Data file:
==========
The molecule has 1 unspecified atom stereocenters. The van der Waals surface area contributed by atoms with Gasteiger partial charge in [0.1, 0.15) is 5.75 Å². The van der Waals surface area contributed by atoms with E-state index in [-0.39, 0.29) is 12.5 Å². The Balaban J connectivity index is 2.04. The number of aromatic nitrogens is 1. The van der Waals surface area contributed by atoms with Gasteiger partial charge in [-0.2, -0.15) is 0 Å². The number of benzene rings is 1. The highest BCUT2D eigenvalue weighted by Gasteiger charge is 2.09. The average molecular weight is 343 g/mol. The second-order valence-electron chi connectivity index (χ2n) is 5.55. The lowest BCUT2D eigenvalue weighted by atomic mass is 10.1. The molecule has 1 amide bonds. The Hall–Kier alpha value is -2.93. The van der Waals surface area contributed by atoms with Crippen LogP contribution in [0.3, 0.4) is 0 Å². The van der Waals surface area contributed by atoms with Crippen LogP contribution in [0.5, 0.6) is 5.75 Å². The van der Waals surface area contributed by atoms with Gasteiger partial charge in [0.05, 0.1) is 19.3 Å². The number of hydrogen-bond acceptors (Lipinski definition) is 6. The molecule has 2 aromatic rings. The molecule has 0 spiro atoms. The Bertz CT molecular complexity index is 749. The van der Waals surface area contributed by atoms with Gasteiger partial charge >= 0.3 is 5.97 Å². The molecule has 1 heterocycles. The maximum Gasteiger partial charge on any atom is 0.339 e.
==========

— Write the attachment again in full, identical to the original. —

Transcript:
The molecule has 1 unspecified atom stereocenters. The van der Waals surface area contributed by atoms with Gasteiger partial charge in [0.1, 0.15) is 5.75 Å². The van der Waals surface area contributed by atoms with E-state index in [-0.39, 0.29) is 12.5 Å². The Balaban J connectivity index is 2.04. The number of aromatic nitrogens is 1. The van der Waals surface area contributed by atoms with Gasteiger partial charge in [-0.2, -0.15) is 0 Å². The number of benzene rings is 1. The highest BCUT2D eigenvalue weighted by Gasteiger charge is 2.09. The average molecular weight is 343 g/mol. The second-order valence-electron chi connectivity index (χ2n) is 5.55. The lowest BCUT2D eigenvalue weighted by atomic mass is 10.1. The molecule has 1 amide bonds. The Hall–Kier alpha value is -2.93. The van der Waals surface area contributed by atoms with Crippen LogP contribution in [0.3, 0.4) is 0 Å². The van der Waals surface area contributed by atoms with Crippen LogP contribution in [0.5, 0.6) is 5.75 Å². The van der Waals surface area contributed by atoms with Gasteiger partial charge in [0.05, 0.1) is 19.3 Å². The number of hydrogen-bond acceptors (Lipinski definition) is 6. The molecule has 2 aromatic rings. The molecule has 0 spiro atoms. The Bertz CT molecular complexity index is 749. The van der Waals surface area contributed by atoms with Gasteiger partial charge >= 0.3 is 5.97 Å². The molecule has 1 heterocycles. The maximum Gasteiger partial charge on any atom is 0.339 e.